Journal of Anesthesia

, Volume 22, Issue 2, pp 105–111

The effects of remifentanil or acetaminophen with epidural ropivacaine on body temperature during labor

Authors

  • Shmuel Evron
    • Department of Anesthesia, Obstetric Anesthesia UnitEdith Wolfson Medical Center
    • Outcomes Research Group
  • Tiberiu Ezri
    • Department of Anesthesia, Obstetric Anesthesia UnitEdith Wolfson Medical Center
    • Outcomes Research Group
  • Michael Protianov
    • Department of Anesthesia, Obstetric Anesthesia UnitEdith Wolfson Medical Center
  • Gleb Muzikant
    • Department of Anesthesia, Obstetric Anesthesia UnitEdith Wolfson Medical Center
  • Oscar Sadan
    • Department of Obstetrics and Gynecology, Obstetric Anesthesia Unit, Edith Wolfson Medical Center, Affiliated with the Sackler School of MedicineTel Aviv University
  • Amir Herman
    • Department of Anesthesia, Obstetric Anesthesia UnitEdith Wolfson Medical Center
  • Peter Szmuk
    • University of Texas Medical School and Children’s Medical Center at Dallas, Department of AnesthesiologyUniversity of Texas
    • Outcomes Research Group
Original Article

DOI: 10.1007/s00540-007-0589-8

Cite this article as:
Evron, S., Ezri, T., Protianov, M. et al. J Anesth (2008) 22: 105. doi:10.1007/s00540-007-0589-8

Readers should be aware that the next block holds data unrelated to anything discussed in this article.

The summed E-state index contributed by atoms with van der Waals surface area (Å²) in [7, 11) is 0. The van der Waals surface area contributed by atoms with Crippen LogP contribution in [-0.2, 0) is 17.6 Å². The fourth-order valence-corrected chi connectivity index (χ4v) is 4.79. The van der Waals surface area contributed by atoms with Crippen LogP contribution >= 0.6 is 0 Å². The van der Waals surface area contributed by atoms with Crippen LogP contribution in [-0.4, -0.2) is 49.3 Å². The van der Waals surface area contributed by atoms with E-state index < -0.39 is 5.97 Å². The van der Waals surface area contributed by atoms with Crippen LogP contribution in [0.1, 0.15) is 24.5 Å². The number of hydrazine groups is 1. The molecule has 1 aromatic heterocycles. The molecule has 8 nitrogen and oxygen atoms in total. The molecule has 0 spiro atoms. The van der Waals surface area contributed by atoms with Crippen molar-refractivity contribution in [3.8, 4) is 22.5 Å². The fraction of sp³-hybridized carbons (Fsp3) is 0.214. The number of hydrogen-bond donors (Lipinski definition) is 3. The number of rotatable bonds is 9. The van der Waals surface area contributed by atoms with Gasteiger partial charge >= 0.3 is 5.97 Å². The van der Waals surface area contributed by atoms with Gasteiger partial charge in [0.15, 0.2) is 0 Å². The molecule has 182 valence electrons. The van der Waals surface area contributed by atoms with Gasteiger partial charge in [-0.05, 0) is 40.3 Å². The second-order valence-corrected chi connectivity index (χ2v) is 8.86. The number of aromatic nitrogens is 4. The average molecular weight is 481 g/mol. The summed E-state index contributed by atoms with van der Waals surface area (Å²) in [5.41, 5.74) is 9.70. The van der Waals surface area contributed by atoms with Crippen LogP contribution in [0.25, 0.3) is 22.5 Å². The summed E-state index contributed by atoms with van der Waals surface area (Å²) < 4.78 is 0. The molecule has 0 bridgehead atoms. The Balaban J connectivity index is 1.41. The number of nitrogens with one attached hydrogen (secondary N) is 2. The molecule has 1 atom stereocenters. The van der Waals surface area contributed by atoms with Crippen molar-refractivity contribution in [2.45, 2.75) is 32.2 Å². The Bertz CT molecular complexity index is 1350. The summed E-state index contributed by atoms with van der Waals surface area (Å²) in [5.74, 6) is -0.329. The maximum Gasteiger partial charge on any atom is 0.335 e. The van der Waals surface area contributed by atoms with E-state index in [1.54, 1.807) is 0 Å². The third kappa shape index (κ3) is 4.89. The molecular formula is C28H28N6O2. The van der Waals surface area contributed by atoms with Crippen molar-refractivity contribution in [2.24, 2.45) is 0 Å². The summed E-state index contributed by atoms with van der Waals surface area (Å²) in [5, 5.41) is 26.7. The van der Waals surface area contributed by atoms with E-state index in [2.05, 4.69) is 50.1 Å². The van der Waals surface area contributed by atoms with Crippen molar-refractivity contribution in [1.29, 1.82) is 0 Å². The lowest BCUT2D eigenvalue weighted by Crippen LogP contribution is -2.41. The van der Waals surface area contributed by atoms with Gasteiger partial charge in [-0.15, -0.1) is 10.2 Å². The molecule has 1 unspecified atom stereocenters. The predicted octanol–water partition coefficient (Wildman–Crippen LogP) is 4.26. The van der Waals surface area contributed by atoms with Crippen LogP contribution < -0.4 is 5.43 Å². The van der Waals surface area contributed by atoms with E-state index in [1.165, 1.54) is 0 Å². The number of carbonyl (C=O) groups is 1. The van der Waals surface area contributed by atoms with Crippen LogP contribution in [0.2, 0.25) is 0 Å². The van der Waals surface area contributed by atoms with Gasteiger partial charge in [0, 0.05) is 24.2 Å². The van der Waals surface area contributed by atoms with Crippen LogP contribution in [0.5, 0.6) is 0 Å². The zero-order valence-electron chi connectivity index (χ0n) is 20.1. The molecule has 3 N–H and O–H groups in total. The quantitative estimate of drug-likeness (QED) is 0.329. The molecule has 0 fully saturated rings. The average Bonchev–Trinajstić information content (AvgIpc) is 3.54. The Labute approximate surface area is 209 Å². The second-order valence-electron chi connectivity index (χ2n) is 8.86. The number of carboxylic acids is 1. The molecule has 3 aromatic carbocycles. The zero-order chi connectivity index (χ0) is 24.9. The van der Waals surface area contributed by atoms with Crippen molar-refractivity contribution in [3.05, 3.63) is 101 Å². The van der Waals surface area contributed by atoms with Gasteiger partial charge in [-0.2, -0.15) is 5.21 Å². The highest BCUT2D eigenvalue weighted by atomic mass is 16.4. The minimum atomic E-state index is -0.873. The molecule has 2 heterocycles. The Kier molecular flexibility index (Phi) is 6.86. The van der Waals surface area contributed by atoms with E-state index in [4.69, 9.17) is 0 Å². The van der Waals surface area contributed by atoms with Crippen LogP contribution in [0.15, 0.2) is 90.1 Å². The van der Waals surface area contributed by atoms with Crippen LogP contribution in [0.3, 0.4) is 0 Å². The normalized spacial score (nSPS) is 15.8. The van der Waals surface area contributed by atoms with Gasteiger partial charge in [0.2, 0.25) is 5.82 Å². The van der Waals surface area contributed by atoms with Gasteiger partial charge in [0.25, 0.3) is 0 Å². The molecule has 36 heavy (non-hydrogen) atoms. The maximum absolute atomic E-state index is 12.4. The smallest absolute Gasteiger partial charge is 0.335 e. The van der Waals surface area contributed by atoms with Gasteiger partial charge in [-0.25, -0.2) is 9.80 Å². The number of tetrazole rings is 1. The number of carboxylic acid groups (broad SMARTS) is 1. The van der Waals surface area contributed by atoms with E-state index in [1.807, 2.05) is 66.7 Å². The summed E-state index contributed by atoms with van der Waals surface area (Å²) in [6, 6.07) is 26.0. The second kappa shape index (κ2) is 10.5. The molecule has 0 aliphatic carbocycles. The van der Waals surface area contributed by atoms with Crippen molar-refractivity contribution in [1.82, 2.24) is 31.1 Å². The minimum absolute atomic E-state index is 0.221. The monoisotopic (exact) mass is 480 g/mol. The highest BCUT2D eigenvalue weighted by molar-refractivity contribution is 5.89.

Abstract

Purpose

Epidural analgesia is associated with hyperthermia during labor and presumably causes it, although no convincing mechanism has been postulated. It seems likely that fever associated with pyrogenic factors related to labor is suppressed by opioids, whereas it is expressed normally in patients given epidural analgesia. We examined this hypothesis and the possible etiology of temperature elevation in labor.

Methods

In this prospective, randomized, controlled study, we assessed 201 parturients during spontaneous labor. Analgesia was randomly provided with one of four treatment groups: (1) epidural ropivacaine alone, (2) IV remifentanil alone, (3) epidural ropivacaine plus IV remifentanil, and (4) epidural ropivacaine plus IV acetaminophen. At randomization, patients were normothermic. Intrapartum hyperthermia (≥38°C) was correlated to the analgesic technique.

Results

The maximum increase in oral temperature was greatest in the ropivacaine group (0.7 ± 0.6°C) and least in the remifentanil group (0.3 ± 0.4°C; P = 0.013). The percentage of patients who became hyperthermic (≥38°C) during the first 6 h of labor was greatest in the ropivacaine group (14%) and least in the remifentanil-alone group (2%), but the difference was not statistically significant. The maximum forearm-finger gradients were lower (less vasoconstriction) in the remifentanil group when compared to the gradients in patients with epidural analgesia (1.4 ± 1.8 vs 3.0 ± 1.7, respectively; P < 0.001).

Conclusion

Our results are consistent with the theory that low-dose opioids inhibit fever in patients not given epidural analgesia. However, in view of the negative results, the hypothesis of epidural-induced hyperthermia may be questionable.

Key words

HyperthermiaLaborEpiduralAcetaminophenRemifentanil

Copyright information

© Japanese Society of Anesthesiologists 2008